The novel overflows with Lawlor’s tenderness for the Gen-X era and its lost arts. Just as nineteenth-century authors used the writing of love letters, or the sleepless nights of teeth-gnashing before early morning duels, Lawlor uses the act of making a mixtape to show us their character’s mind at work. As Paul opens jewel cases, and thinks of Diane, he sounds like a writer, or a person picking out clothes before a date:

Paul was happy with Side A, though not entirely sure about that last track [Echo and the Bunnymen’s “People are Strange.”] Also, maybe “Me-Jane” would have been a better PJ Harvey track after “Golden Thing” because of the beat, but the lyrics weren’t romantic. Paul knew that some people didn’t consider the lyrics when making mixtapes, but he always did. Occasionally he’d choose a song for ironic purposes or to say the opposite of what the lyrics said or for litote (for instance, “Rid of Me”) but always lyrics were involved in the decision. Paul disliked instrumental music. He wanted stories, all the time.

For Paul, thinking about music is also a way to clarify his thinking about gender. Earlier in the story, Lawlor gifts Paul an epic riff on how “the best cover songs fuck with gender.” After having taken acid with a boy named Dallas, Paul describes covers that deliver the “age-old simple pleasures of drag—knowledge, the opportunity to investigate the simulacra and make comparisons, that obscure little frisson of dissonance,” making his case with examples from Joan Baez’s cover of the “Night They Drove Old Dixie Down” to the Raincoats’ version of “Lola.”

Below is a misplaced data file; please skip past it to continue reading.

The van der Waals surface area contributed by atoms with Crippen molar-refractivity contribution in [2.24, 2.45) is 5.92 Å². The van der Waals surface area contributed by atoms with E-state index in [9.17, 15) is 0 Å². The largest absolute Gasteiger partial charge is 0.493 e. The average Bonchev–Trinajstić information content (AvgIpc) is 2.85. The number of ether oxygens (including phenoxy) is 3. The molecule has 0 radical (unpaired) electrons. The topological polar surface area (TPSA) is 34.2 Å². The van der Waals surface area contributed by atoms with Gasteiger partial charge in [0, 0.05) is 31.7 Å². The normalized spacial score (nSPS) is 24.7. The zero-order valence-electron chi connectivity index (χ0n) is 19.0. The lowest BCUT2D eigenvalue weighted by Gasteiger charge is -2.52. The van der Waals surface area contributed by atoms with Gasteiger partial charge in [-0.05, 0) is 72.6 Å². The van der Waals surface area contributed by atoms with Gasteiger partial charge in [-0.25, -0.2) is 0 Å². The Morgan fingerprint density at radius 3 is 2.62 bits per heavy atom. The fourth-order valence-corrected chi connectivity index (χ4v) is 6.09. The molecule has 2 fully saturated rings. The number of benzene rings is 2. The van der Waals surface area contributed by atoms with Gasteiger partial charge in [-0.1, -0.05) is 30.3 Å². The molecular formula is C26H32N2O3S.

Lawlor uses Paul’s aesthete’s hungry browsing mind to bring us closer to his emotional core, and as I read these mixtape scenes, I started to think back on earlier moments in a new way. When, for instance, on page twenty-seven, Paul adjusted his height to make his pants fit better, I assumed he was just being magical, like when Marry Poppins slides up the banister rather taking the stairs. But now that I understood Paul better, there was more resonance to that small moment, to how a young person shrinks and expands, amplifies and self-censors seemingly a thousand times a day to fit themselves to the world.

As he makes his mixtape for Diane, Paul remembers a mix from an old boyfriend, and weighs plagiarizing part of it:

Was it entirely ethical to copy a song, or multiple songs, from a mixtape someone else had made you? What if you changed the order? …Paul decided it was okay if the tape had been given to you in the spirit of true love and had then become part of who you now were. It was not just okay, it was in fact crucial, then, to share this with your new love, so they could understand you.

In other words, if it becomes a part of us, it’s ours. The search to define oneself by one’s taste is superficial in an unmysterious, unmeaningful way if it isn’t done in this spirit of love.